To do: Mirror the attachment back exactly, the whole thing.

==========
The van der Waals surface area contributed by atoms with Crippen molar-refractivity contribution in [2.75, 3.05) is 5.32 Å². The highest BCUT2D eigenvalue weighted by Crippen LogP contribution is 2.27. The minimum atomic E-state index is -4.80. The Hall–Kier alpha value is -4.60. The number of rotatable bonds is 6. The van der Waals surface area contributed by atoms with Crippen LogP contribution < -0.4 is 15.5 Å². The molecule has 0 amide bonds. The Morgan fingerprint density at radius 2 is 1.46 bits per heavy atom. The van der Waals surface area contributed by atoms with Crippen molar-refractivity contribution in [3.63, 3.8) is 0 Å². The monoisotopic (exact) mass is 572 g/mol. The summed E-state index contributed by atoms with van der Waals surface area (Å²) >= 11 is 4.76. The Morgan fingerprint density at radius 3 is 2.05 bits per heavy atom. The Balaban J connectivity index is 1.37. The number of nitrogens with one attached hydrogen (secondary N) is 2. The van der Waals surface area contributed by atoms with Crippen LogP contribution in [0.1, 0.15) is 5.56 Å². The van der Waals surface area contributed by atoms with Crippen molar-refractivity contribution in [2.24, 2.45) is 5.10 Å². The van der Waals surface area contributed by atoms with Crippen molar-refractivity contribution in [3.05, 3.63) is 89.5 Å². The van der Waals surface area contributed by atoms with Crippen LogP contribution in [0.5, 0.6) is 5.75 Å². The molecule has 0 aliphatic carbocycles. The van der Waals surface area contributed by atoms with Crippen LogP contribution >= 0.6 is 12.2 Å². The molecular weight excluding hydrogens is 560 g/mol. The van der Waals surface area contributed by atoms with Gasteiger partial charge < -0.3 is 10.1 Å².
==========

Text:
The van der Waals surface area contributed by atoms with Crippen molar-refractivity contribution in [2.75, 3.05) is 5.32 Å². The highest BCUT2D eigenvalue weighted by Crippen LogP contribution is 2.27. The minimum atomic E-state index is -4.80. The Hall–Kier alpha value is -4.60. The number of rotatable bonds is 6. The van der Waals surface area contributed by atoms with Crippen LogP contribution < -0.4 is 15.5 Å². The molecule has 0 amide bonds. The Morgan fingerprint density at radius 2 is 1.46 bits per heavy atom. The van der Waals surface area contributed by atoms with Crippen molar-refractivity contribution in [3.63, 3.8) is 0 Å². The monoisotopic (exact) mass is 572 g/mol. The summed E-state index contributed by atoms with van der Waals surface area (Å²) >= 11 is 4.76. The Morgan fingerprint density at radius 3 is 2.05 bits per heavy atom. The Balaban J connectivity index is 1.37. The number of nitrogens with one attached hydrogen (secondary N) is 2. The van der Waals surface area contributed by atoms with Crippen LogP contribution in [0.1, 0.15) is 5.56 Å². The van der Waals surface area contributed by atoms with Crippen molar-refractivity contribution in [2.24, 2.45) is 5.10 Å². The van der Waals surface area contributed by atoms with Crippen molar-refractivity contribution in [3.05, 3.63) is 89.5 Å². The van der Waals surface area contributed by atoms with Crippen LogP contribution in [0.5, 0.6) is 5.75 Å². The molecule has 0 aliphatic carbocycles. The van der Waals surface area contributed by atoms with Crippen LogP contribution >= 0.6 is 12.2 Å². The molecular weight excluding hydrogens is 560 g/mol. The van der Waals surface area contributed by atoms with Gasteiger partial charge < -0.3 is 10.1 Å².